Tuesday, August 25, 2015

Accidental Interview With Judge Barry Hyde

One recent busy morning, my phone rang and an unfamiliar number appeared. I answered I my usual business hours manner, but got no response. After a couple of, "hellos", I hung up, only to have the number ring in again. This time, I was greeted by Pulaski County Judge Barry Hyde, who explained that he had been guilty of having taken a bite of his breakfast bar as the phone started ringing and was unable to respond when I picked up on the first ring. Such are the hazards of being a busy multi-tasker.
Hyde then went on to explain the he had been trying to call John Burton of the Pulaski County Road and Bridge Department. He realized his error when my contact information popped up, but was polite enough to call me back to explain.
 Not being one to let an opportunity pass me by, I asked Barry if he had time for a few questions. He was quite gracious and we had a nice conversation on a few topics relevant to cycling in Pulaski County. The judge is a cyclist, so his experiences and impressions are mostly first-hand.
Barry Hyde at the start of the 2014 Little Rock Gran Fondo

Pups, Poop, and Parties
First, I asked about his intent to close the bike-pedestrian bridges to dogs due to the continued problems with poop going uncollected by dog owners. He reiterated that this is a near certainty. Regular trail users and visitors complain, the situation is unsightly and unsanitary, and the regular cleanup required is expensive.  Threats and efforts at educating the offenders have not produced results, so a dog ban is likely to occur.
We also discussed nighttime closure of the BDB. I mentioned some of my trifling complaints about the weekend evening crowds- large groups blocking the bridge, cigarette and cigar smoke, and the litter left behind. The judge seemed to correctly consider these to be minor problems. The bad stuff happens long after most of our evening rides are done. When the area clubs close, party crowds move to the BDB to carry on. While drinking and smoking in public are both technically illegal, Hyde's bigger concern was the subsequent behavior that includes vandalism and throwing objects off of the bridge.This got some coverage in the mainstream media several weeks ago. It seems that a late-night closure is likely at some point, but Hyde noted that a 5:00AM opening time would accommodate commuters and early morning recreational users.

Smile, you're on camera
When the LED lights on the BDB were upgraded near the end of Judge Buddy Villines' administration, the project included the installation of surveillance cameras. After Hyde took the reins, it was pointed out that the cameras relied on memory cards and were not connected to the Internet. In order to retrieve data, somebody had to go climb a ladder and pull the cards. Needless to say, that was not an elegant situation, but there was no data service available at the bridge.
Hyde found that the City of North Little Rock was installing a high capacity data line for the Murray Dam hydroelectric plant, and worked with the City to tie in 16 live web cameras to that service. As a result, both the Little Rock and North Little Rock police departments can monitor the bridge cameras, some of which have IR capability. That is not to say that the PDs are monitoring the bridge with regularity, but they have the capability to do so as the need arises, and can also retrieve footage of specific times in the event of an incident. Response times of the police to the bridge have been somewhat slow, but the time of a 911 call can be used to seek evidence from the cameras.If you see suspicious activity that may not warrant a call, note the time. It may be useful later if suspicions turn out to be warranted.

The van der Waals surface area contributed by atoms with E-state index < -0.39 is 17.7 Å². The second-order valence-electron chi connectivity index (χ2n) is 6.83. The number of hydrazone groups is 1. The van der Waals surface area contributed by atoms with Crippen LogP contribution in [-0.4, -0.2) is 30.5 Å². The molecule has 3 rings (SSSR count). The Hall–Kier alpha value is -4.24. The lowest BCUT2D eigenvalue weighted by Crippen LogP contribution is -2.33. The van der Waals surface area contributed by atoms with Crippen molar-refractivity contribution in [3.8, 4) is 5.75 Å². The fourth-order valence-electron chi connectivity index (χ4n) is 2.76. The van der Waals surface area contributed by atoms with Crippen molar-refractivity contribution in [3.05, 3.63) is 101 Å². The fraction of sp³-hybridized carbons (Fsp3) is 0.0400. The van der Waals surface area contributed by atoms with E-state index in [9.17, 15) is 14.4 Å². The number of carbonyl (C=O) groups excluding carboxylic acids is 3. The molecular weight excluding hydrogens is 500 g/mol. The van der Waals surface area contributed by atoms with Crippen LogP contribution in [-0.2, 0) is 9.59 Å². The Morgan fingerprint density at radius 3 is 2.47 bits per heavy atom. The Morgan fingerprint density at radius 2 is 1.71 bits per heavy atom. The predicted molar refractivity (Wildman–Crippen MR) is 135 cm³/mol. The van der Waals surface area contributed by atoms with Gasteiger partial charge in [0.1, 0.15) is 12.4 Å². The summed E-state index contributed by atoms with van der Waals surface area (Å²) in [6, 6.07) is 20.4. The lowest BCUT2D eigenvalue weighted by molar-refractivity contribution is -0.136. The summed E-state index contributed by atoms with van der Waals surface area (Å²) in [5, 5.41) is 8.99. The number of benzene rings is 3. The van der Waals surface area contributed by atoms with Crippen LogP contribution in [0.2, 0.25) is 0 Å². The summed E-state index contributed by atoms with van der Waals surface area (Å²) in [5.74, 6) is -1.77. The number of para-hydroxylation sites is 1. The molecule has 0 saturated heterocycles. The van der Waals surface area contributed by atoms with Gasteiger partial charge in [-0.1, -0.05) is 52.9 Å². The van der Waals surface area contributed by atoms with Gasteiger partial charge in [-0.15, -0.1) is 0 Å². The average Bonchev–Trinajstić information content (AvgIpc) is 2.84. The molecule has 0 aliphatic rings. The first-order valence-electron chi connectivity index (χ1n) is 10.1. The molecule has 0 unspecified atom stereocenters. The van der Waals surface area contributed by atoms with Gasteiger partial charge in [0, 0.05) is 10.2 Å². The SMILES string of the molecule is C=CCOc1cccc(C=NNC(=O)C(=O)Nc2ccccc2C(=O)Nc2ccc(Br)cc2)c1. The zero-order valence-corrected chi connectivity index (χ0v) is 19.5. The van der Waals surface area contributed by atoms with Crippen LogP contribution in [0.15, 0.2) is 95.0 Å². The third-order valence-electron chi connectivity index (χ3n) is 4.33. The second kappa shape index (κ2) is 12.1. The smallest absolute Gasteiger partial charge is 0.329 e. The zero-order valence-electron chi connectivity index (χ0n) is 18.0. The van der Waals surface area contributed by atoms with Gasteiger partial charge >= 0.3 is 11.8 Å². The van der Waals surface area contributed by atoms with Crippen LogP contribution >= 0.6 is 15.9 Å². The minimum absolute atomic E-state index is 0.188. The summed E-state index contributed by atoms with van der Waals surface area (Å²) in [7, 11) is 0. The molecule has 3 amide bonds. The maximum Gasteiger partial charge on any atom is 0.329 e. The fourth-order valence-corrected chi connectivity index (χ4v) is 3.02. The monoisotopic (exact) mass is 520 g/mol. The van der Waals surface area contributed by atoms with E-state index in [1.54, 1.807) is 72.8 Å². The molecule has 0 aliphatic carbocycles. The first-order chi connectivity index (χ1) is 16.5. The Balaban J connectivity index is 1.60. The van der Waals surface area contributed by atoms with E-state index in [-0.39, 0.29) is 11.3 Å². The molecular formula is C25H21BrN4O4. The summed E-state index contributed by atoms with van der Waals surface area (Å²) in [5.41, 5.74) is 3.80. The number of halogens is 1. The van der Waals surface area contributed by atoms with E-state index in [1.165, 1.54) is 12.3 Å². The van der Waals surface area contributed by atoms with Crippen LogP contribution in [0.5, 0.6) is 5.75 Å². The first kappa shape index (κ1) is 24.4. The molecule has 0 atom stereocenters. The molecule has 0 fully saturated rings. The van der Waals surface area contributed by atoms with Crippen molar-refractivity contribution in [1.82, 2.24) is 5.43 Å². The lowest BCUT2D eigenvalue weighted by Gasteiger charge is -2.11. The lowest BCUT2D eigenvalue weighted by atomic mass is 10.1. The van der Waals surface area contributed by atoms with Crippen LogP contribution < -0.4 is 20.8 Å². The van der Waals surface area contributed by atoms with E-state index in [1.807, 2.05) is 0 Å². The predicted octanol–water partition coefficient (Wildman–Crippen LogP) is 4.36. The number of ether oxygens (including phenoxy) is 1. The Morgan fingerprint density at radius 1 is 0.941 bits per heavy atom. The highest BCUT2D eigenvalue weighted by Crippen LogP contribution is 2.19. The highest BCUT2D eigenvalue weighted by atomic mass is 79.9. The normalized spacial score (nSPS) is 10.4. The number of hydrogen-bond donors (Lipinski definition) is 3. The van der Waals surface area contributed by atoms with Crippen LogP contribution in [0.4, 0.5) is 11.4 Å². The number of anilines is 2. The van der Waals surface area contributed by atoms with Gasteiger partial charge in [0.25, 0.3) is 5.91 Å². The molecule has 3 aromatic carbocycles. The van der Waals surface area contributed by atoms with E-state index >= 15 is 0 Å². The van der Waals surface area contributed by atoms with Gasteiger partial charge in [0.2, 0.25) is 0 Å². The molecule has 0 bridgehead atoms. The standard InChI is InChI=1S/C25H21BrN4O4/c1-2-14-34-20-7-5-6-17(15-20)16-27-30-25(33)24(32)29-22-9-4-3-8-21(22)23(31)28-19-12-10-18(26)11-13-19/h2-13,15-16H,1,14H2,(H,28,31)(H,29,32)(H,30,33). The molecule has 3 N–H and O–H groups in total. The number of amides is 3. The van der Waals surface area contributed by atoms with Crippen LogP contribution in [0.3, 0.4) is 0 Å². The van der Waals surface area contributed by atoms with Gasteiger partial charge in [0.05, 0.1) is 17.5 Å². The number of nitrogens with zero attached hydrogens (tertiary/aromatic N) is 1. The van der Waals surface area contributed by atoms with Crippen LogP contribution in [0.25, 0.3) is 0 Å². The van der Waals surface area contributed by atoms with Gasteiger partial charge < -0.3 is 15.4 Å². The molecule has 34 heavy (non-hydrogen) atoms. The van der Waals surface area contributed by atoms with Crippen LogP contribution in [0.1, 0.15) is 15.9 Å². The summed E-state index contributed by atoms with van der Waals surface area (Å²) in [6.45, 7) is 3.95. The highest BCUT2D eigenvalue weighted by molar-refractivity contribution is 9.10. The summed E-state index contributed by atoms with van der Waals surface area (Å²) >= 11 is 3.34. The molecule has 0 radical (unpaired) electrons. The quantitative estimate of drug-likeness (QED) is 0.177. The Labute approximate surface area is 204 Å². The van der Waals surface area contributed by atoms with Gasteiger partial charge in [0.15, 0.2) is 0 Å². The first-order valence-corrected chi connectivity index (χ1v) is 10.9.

I appreciated the judge took a few moments to visit and share a little insight. I consider Judge Buddy Villines to have been a visionary and his accomplishments are many, but on thing that Buddy lacked was a "wheels on the road" perspective. I perceive Judge Hyde to be an able manager with an eye to the broad interests of the county as a whole, but some of his view is from the saddle. That can't be a bad thing for our cycling community.
Looking forward
Pulaski County has applied for grant money with the goal of extending the River Trail to Pinnacle Mountain State Park. I have no idea what shape that will take, as the park itself is expansive and just getting to the park boundary would not get us very far. There have been discussions over the last several years of trying to develop a route through the park with cooperation from Arkansas State Parks, but that was beyond the scope of my short conversation with Judge Hyde.
Not quite a bike path.
We were all excited a few years ago when it was announced that Pulaski County would build off-the-road bike paths to Maumelle Park. We were equally disappointed when we saw what was built. I'm confident that any future trail construction will be to a higher standard and actually give riders the option of getting off of the road. That would be good for us and for the local drivers.

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